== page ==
Mark Shenton’s week: Honesty is not always the most popular policy
Honesty, in art as in life, is always the best policy – in fact, it is the only policy to live by. There’s only one version to remember if you do. And when it comes to reviewing, that is my job, too – to tell the truth, or at least my own truth of my reaction to what I’m seeing. So I freely admitted in my review of Travesties that opened at the Menier Chocolate Factory last week that “there are great big chunks of Tom Stoppard’s 1974 fizzing firework of a play when I simply don’t have a clue what it is about or what is going on.”
Sometimes people solicit my opinion more privately – I was recently asked for my full and frank opinion on a musical I had recently seen a reading of, and answered by saying that my opinion was not worth anything if I didn’t say exactly what I thought, even if it wasn’t necessarily what they wanted to hear. In this case, my advice was simply to shelve it. As much as I enjoyed the reading, the show concerned is not in need of revival or revision, and I have serious doubts it would be any more successful in finding an audience second time around than it did the first. But then there are examples of exactly the opposite, such as the far greater success of Chicago and Blood Brothers on revival than the first time around, so perhaps they mustn’t take my word for it. But they asked, so I gave my honest opinion.
But I’m also mindful of the Somerset Maugham quote: “People ask for criticism, but they only want praise.” I love nothing more than to praise; but critics are not just cheerleaders. Sometimes, unfortunately, they need to be critical, too.
We live increasingly in the age of ‘free’: people don’t want to pay for content, whether its journalism or music, and sometimes simply the time that professionals might be called upon to offer their services.
I’ve lost count of the number of times media companies and corporations ask and expect me, as a full-time freelance journalist, to contribute to their programmes for nothing. There’s somehow an expectation that we are so hungry to be visible in the world that we’ll happily give up our time to do so. There is a certain cachet to being asked, but it doesn’t feed me, emotionally or literally, so I invariably turn those opportunities down – unless it is actively promoting something I am closely associated with, in which case there’s a publicity benefit to a cause or publication I am paid by.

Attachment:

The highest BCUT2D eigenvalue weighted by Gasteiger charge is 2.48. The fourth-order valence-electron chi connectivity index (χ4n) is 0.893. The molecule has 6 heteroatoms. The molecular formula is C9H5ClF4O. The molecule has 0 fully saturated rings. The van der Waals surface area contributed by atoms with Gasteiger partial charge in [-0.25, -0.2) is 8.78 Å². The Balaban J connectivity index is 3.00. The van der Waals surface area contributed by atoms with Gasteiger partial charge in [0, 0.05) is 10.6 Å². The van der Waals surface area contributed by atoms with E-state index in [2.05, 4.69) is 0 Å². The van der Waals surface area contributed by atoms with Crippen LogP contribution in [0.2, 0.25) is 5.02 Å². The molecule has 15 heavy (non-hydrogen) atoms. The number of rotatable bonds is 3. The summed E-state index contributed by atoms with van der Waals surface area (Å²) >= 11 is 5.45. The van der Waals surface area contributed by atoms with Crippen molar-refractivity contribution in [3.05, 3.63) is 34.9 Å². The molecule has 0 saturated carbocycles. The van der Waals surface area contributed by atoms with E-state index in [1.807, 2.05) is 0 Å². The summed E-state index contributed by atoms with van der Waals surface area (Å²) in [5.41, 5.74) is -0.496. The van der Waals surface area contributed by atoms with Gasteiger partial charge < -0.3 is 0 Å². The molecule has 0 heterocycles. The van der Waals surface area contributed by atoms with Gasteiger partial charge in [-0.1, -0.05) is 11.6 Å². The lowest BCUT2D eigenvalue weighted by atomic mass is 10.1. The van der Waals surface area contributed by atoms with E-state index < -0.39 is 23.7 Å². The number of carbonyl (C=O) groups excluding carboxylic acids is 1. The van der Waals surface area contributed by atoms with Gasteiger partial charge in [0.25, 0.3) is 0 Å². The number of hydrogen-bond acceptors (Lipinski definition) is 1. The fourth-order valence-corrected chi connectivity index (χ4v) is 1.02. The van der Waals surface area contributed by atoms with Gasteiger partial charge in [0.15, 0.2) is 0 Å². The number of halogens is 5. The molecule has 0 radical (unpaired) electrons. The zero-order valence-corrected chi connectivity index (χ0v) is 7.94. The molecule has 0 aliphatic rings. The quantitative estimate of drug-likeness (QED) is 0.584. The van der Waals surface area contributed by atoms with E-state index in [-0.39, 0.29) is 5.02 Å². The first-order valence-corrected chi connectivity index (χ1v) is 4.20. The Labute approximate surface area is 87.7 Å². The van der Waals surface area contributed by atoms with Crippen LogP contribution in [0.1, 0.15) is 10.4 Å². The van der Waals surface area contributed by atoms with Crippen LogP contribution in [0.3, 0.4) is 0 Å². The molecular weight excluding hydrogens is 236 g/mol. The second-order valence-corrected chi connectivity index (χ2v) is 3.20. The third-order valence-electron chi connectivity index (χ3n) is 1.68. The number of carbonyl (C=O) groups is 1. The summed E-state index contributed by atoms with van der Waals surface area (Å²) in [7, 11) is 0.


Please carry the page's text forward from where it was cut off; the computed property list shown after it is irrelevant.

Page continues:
My latest gripe is with Theatrecraft, an annual event that encourages young people to come to a central London venue for a day to explore opportunities to work in the theatre beyond performing on its stages. I’m all for promoting that noble ambition, but I hope we are encouraging them towards careers that will actually pay them if they take them up. Instead, I was invited to prepare a 50-minute workshop and Q&A for which there was no contributors’ budget beyond travelling expenses.
I accept that the cost of paying fees to workshop facilitators might cost the organisers more than they have budgeted for, though the event partners are SOLT, the Theatre Royal Haymarket’s Masterclass programme and the Mousetrap Foundation. Theatrecraft organiser Nicola Seed told me, “We do honestly ask all our speakers to donate their time. As you can imagine, everyone’s generosity is hugely appreciated. Truth be told, we couldn’t make the day happen without it.”
So often, of course, young people are told the same thing: that if they want to work in the theatre, they’ll have to do so free. Seed told me, “We are in agreement that no one should be encouraged to work for nothing. Indeed we strongly encourage all exhibiting organisations to bring any paid jobs, graduate schemes and employment schemes, to show the attendees what opportunities are available out there. It’s one of the primary reasons for running the event.”
But if the event is there to tell young people that their work has worth and needs to be paid for and not given away free, perhaps the messengers shouldn’t be unpaid. Some of the speakers who ‘donate’ their time are, of course, representing organisations from which they are already receive a salary or already make a substantial living thanks to their royalties. The rest of of us have to earn a living from what we do.
It is not always about money. I also give my time, without expectation of financial reward, to a number of awards events, as judge for the The Hospital Club’s h100 Awards (held last week), the UK Theatre Awards (the weekend just gone) and the Peter Brook/Empty Space Awards (presented on November 1). Yes, I do get invited to the ceremonies (though have not this year been able to go to the first two), but it’s more about lending a voice and experience to them. In the same way, I am also on the board of Mercury Musical Developments, and part of the selection panel for those seeking to receive Stage One producing bursaries. So I do give back to the industry I care passionately about.
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